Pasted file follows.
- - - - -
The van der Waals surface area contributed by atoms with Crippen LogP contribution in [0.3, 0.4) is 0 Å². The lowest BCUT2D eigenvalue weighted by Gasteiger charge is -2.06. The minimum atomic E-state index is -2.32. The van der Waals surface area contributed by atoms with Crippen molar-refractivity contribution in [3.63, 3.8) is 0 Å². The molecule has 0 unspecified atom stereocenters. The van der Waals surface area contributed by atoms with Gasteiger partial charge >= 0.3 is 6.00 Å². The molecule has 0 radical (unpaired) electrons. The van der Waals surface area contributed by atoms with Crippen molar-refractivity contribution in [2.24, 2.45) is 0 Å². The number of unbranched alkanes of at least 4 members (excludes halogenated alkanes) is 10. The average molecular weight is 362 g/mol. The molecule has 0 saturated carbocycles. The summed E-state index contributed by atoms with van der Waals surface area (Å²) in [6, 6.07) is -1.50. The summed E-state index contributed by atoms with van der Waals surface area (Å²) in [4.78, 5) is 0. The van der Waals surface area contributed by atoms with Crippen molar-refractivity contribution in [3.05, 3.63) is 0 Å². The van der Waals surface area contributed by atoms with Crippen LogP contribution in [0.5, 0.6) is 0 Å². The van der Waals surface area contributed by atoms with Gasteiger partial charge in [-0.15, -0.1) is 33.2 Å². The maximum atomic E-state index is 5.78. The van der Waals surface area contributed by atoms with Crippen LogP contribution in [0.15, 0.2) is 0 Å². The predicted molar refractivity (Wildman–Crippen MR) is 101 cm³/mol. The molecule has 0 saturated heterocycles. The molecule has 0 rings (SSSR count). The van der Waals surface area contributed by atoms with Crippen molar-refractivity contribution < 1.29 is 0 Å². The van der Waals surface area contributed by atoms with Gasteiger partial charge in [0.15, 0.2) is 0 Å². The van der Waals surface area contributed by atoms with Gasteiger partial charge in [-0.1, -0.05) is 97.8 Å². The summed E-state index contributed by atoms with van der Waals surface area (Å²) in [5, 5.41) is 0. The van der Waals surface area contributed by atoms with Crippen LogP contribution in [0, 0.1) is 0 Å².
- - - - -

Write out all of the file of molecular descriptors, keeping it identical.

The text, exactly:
The van der Waals surface area contributed by atoms with Crippen LogP contribution in [0.3, 0.4) is 0 Å². The lowest BCUT2D eigenvalue weighted by Gasteiger charge is -2.06. The minimum atomic E-state index is -2.32. The van der Waals surface area contributed by atoms with Crippen molar-refractivity contribution in [3.63, 3.8) is 0 Å². The molecule has 0 unspecified atom stereocenters. The van der Waals surface area contributed by atoms with Gasteiger partial charge >= 0.3 is 6.00 Å². The molecule has 0 radical (unpaired) electrons. The van der Waals surface area contributed by atoms with Crippen molar-refractivity contribution in [2.24, 2.45) is 0 Å². The number of unbranched alkanes of at least 4 members (excludes halogenated alkanes) is 10. The average molecular weight is 362 g/mol. The molecule has 0 saturated carbocycles. The summed E-state index contributed by atoms with van der Waals surface area (Å²) in [6, 6.07) is -1.50. The summed E-state index contributed by atoms with van der Waals surface area (Å²) in [4.78, 5) is 0. The van der Waals surface area contributed by atoms with Crippen molar-refractivity contribution in [3.05, 3.63) is 0 Å². The van der Waals surface area contributed by atoms with Crippen LogP contribution in [0.5, 0.6) is 0 Å². The van der Waals surface area contributed by atoms with Gasteiger partial charge in [-0.15, -0.1) is 33.2 Å². The maximum atomic E-state index is 5.78. The van der Waals surface area contributed by atoms with Crippen LogP contribution in [0.15, 0.2) is 0 Å². The predicted molar refractivity (Wildman–Crippen MR) is 101 cm³/mol. The molecule has 0 saturated heterocycles. The molecule has 0 rings (SSSR count). The van der Waals surface area contributed by atoms with Crippen molar-refractivity contribution < 1.29 is 0 Å². The van der Waals surface area contributed by atoms with Gasteiger partial charge in [0.15, 0.2) is 0 Å². The van der Waals surface area contributed by atoms with Gasteiger partial charge in [-0.1, -0.05) is 97.8 Å². The summed E-state index contributed by atoms with van der Waals surface area (Å²) in [5, 5.41) is 0. The van der Waals surface area contributed by atoms with Crippen LogP contribution in [0, 0.1) is 0 Å².